Three women showed up at the Cheryl Townsend Poetry Reading and Open Mic dressed like young Republicans on their way to a book-burning. Wearing ankle-length flowered dresses with huge bows in their hair, the three sat huddled together, looking like a flowery loveseat.
The evening began when one of the furniture-women took the stage and started singing born-again ballads on an old karaoke machine. The volume was set way high, so her pleas to the Lord sounded kind of like a searing death metal rant. Still, the occasional "Jesus" found its way out of the distorted mess that came screeching out of the little speaker. The religious assault was awkward for most of the people who attended the event: Half of those who were prepared to read that night had written sex poems.
Townsend regularly puts together free poetry readings in her store (Cat's Impetuous Books at 233-1/2 South Water Street in Kent) and in various other places where the written word is spoken. This particular reading was in an old church in Hudson.
As soon as the death metal Christian revival was over, a teenage girl got onstage to read poems. At first, the audience looked relieved to have a poet on the mic, so they wouldn't have to be reminded that they were all going to hell. Then the girl started to read, and it became clear that they were already in hell. Her first poem, "Death," reasoned that "death is bad, because it takes away people who you like, and that makes you feel real sad, because you don't want them to go away.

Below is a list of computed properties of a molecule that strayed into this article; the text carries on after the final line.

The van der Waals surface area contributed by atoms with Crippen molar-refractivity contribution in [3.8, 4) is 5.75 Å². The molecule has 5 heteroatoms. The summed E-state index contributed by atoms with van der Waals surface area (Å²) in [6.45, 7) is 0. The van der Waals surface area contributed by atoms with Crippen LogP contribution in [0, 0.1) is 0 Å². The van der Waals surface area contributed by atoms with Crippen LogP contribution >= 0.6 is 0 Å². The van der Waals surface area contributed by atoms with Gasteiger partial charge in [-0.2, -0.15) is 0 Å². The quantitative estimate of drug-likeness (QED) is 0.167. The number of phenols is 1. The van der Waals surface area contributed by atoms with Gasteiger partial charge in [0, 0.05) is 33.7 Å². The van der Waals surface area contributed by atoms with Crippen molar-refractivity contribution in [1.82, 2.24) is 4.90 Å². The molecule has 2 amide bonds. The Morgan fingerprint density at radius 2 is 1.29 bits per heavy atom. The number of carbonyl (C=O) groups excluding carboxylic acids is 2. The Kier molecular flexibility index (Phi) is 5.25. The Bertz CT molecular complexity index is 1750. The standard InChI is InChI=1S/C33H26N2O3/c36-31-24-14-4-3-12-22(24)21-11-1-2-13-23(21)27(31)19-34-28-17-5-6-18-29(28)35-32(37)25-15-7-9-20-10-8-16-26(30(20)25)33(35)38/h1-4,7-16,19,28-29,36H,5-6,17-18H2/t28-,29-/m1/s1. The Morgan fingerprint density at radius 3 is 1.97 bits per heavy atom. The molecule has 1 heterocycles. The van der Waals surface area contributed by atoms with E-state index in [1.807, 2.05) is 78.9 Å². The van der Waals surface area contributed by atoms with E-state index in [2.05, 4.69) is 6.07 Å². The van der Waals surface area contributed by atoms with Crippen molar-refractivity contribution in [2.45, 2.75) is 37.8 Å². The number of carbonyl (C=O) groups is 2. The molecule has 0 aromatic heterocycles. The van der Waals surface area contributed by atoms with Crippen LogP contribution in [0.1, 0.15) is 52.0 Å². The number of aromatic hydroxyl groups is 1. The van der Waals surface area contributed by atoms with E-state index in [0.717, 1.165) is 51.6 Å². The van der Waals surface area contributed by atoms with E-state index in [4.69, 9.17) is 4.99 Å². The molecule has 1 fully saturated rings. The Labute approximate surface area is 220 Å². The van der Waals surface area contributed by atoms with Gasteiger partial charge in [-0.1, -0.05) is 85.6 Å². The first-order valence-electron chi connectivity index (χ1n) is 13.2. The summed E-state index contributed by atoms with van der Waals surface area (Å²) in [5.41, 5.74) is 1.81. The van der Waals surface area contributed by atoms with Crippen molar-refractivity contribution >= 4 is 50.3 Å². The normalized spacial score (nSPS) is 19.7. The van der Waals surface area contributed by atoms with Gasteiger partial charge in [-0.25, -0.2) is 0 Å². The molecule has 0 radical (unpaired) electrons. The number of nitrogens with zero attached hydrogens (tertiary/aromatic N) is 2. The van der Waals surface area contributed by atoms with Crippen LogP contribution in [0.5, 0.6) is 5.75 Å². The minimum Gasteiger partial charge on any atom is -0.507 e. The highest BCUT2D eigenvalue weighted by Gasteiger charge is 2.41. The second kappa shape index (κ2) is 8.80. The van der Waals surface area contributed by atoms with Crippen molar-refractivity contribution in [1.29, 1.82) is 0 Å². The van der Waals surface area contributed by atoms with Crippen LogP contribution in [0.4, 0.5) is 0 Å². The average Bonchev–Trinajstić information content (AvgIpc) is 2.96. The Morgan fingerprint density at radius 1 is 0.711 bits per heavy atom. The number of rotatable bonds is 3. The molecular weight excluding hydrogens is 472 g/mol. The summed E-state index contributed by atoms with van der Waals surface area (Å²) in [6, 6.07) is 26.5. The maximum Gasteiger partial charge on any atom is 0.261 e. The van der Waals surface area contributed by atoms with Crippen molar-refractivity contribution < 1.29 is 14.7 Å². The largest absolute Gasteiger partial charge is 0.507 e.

"Death," the girl concluded, "is really, really bad."
Later that evening, when a couple of more-experienced poets stepped up to the mic, things took on a more seasoned tone. Pieces about working in a grocery store stood up next to pieces about anonymous sex and conflicts in the Middle East.
The three couch women -- who, it turns out, were traveling evangelists -- fled the church when they realized that they were the only people in the room who weren't going to hell. They probably didn't want to be nearby when God reduced the audience to a steaming pile of ashes.
When the poems ran dry, a group of drummers surfaced and beat the hell out of the night. It's just a shame the women in the flowered dresses didn't stick around long enough to gather a few more horror stories to tell at their next book-burning
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